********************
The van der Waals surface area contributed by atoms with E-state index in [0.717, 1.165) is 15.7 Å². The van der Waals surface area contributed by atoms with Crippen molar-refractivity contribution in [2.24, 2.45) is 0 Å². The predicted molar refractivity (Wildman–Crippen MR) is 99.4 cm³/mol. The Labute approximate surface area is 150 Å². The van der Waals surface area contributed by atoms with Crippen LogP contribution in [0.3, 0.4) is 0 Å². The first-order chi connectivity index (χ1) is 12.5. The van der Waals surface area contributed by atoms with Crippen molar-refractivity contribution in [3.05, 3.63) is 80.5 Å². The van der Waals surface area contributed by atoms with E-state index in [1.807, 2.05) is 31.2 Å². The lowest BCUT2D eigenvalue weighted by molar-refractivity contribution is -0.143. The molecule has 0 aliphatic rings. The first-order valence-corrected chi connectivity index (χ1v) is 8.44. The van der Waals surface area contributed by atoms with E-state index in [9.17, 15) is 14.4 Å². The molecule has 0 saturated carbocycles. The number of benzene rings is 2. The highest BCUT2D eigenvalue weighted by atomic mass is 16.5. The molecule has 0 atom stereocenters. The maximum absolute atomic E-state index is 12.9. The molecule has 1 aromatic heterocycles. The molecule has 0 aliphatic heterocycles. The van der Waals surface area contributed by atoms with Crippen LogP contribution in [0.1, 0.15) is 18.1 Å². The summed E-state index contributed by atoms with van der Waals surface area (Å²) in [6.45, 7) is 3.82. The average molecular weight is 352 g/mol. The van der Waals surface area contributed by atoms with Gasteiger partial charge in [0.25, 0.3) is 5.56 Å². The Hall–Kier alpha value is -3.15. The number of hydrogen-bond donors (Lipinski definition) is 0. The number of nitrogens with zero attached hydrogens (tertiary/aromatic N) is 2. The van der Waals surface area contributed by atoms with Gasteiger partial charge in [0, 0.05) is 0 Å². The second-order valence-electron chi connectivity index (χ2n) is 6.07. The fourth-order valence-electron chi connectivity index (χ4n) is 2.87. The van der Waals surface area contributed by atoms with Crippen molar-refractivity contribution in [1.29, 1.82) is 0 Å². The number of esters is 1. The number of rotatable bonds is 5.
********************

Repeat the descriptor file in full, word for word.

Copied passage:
The van der Waals surface area contributed by atoms with E-state index in [0.717, 1.165) is 15.7 Å². The van der Waals surface area contributed by atoms with Crippen molar-refractivity contribution in [2.24, 2.45) is 0 Å². The predicted molar refractivity (Wildman–Crippen MR) is 99.4 cm³/mol. The Labute approximate surface area is 150 Å². The van der Waals surface area contributed by atoms with Crippen LogP contribution in [0.3, 0.4) is 0 Å². The first-order chi connectivity index (χ1) is 12.5. The van der Waals surface area contributed by atoms with Crippen molar-refractivity contribution in [3.05, 3.63) is 80.5 Å². The van der Waals surface area contributed by atoms with E-state index in [1.807, 2.05) is 31.2 Å². The lowest BCUT2D eigenvalue weighted by molar-refractivity contribution is -0.143. The molecule has 0 aliphatic rings. The first-order valence-corrected chi connectivity index (χ1v) is 8.44. The van der Waals surface area contributed by atoms with E-state index in [9.17, 15) is 14.4 Å². The molecule has 0 saturated carbocycles. The number of benzene rings is 2. The highest BCUT2D eigenvalue weighted by atomic mass is 16.5. The molecule has 0 atom stereocenters. The maximum absolute atomic E-state index is 12.9. The molecule has 1 aromatic heterocycles. The molecule has 0 aliphatic heterocycles. The van der Waals surface area contributed by atoms with Crippen LogP contribution in [0.1, 0.15) is 18.1 Å². The summed E-state index contributed by atoms with van der Waals surface area (Å²) in [6.45, 7) is 3.82. The average molecular weight is 352 g/mol. The van der Waals surface area contributed by atoms with Gasteiger partial charge in [0.25, 0.3) is 5.56 Å². The Hall–Kier alpha value is -3.15. The number of hydrogen-bond donors (Lipinski definition) is 0. The number of nitrogens with zero attached hydrogens (tertiary/aromatic N) is 2. The van der Waals surface area contributed by atoms with Gasteiger partial charge in [0, 0.05) is 0 Å². The second-order valence-electron chi connectivity index (χ2n) is 6.07. The fourth-order valence-electron chi connectivity index (χ4n) is 2.87. The van der Waals surface area contributed by atoms with Crippen molar-refractivity contribution in [1.29, 1.82) is 0 Å². The number of esters is 1. The number of rotatable bonds is 5.